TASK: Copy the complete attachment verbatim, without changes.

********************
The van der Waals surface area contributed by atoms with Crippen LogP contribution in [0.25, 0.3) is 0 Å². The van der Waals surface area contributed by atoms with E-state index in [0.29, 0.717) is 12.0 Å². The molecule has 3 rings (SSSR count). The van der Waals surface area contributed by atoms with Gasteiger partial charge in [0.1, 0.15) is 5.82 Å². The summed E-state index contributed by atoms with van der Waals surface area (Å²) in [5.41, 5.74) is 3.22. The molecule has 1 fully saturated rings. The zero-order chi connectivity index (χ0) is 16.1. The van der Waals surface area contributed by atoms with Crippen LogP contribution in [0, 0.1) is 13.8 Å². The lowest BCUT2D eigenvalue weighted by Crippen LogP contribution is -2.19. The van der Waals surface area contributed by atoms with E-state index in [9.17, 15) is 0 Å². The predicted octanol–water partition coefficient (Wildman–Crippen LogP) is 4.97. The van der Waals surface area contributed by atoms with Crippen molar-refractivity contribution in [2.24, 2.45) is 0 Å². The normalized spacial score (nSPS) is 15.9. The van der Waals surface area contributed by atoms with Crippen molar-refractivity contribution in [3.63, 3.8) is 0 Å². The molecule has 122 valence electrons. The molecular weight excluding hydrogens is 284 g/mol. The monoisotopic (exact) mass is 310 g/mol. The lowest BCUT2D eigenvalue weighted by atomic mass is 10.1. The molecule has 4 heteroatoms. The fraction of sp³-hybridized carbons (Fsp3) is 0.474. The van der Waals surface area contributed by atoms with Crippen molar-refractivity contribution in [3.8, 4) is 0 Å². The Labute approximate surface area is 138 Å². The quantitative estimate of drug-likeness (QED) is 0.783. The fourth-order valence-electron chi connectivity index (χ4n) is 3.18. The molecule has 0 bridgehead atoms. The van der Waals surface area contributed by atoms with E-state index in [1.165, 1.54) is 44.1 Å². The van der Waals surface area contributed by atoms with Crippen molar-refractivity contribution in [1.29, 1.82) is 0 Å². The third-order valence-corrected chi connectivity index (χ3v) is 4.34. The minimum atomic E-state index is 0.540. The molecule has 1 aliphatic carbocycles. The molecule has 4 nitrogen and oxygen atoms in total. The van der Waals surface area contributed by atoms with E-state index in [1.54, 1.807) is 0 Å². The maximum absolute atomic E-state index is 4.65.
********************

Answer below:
The van der Waals surface area contributed by atoms with Crippen LogP contribution in [0.25, 0.3) is 0 Å². The van der Waals surface area contributed by atoms with E-state index in [0.29, 0.717) is 12.0 Å². The molecule has 3 rings (SSSR count). The van der Waals surface area contributed by atoms with Gasteiger partial charge in [0.1, 0.15) is 5.82 Å². The summed E-state index contributed by atoms with van der Waals surface area (Å²) in [5.41, 5.74) is 3.22. The molecule has 1 fully saturated rings. The zero-order chi connectivity index (χ0) is 16.1. The van der Waals surface area contributed by atoms with Crippen LogP contribution in [0, 0.1) is 13.8 Å². The lowest BCUT2D eigenvalue weighted by Crippen LogP contribution is -2.19. The van der Waals surface area contributed by atoms with E-state index in [9.17, 15) is 0 Å². The predicted octanol–water partition coefficient (Wildman–Crippen LogP) is 4.97. The van der Waals surface area contributed by atoms with Crippen molar-refractivity contribution in [2.24, 2.45) is 0 Å². The normalized spacial score (nSPS) is 15.9. The van der Waals surface area contributed by atoms with Crippen molar-refractivity contribution in [3.63, 3.8) is 0 Å². The molecule has 122 valence electrons. The molecular weight excluding hydrogens is 284 g/mol. The monoisotopic (exact) mass is 310 g/mol. The lowest BCUT2D eigenvalue weighted by atomic mass is 10.1. The molecule has 4 heteroatoms. The fraction of sp³-hybridized carbons (Fsp3) is 0.474. The van der Waals surface area contributed by atoms with Crippen molar-refractivity contribution in [3.8, 4) is 0 Å². The Labute approximate surface area is 138 Å². The quantitative estimate of drug-likeness (QED) is 0.783. The fourth-order valence-electron chi connectivity index (χ4n) is 3.18. The molecule has 0 bridgehead atoms. The van der Waals surface area contributed by atoms with E-state index in [1.165, 1.54) is 44.1 Å². The van der Waals surface area contributed by atoms with Crippen molar-refractivity contribution in [1.29, 1.82) is 0 Å². The third-order valence-corrected chi connectivity index (χ3v) is 4.34. The minimum atomic E-state index is 0.540. The molecule has 1 aliphatic carbocycles. The molecule has 4 nitrogen and oxygen atoms in total. The van der Waals surface area contributed by atoms with E-state index in [1.54, 1.807) is 0 Å². The maximum absolute atomic E-state index is 4.65.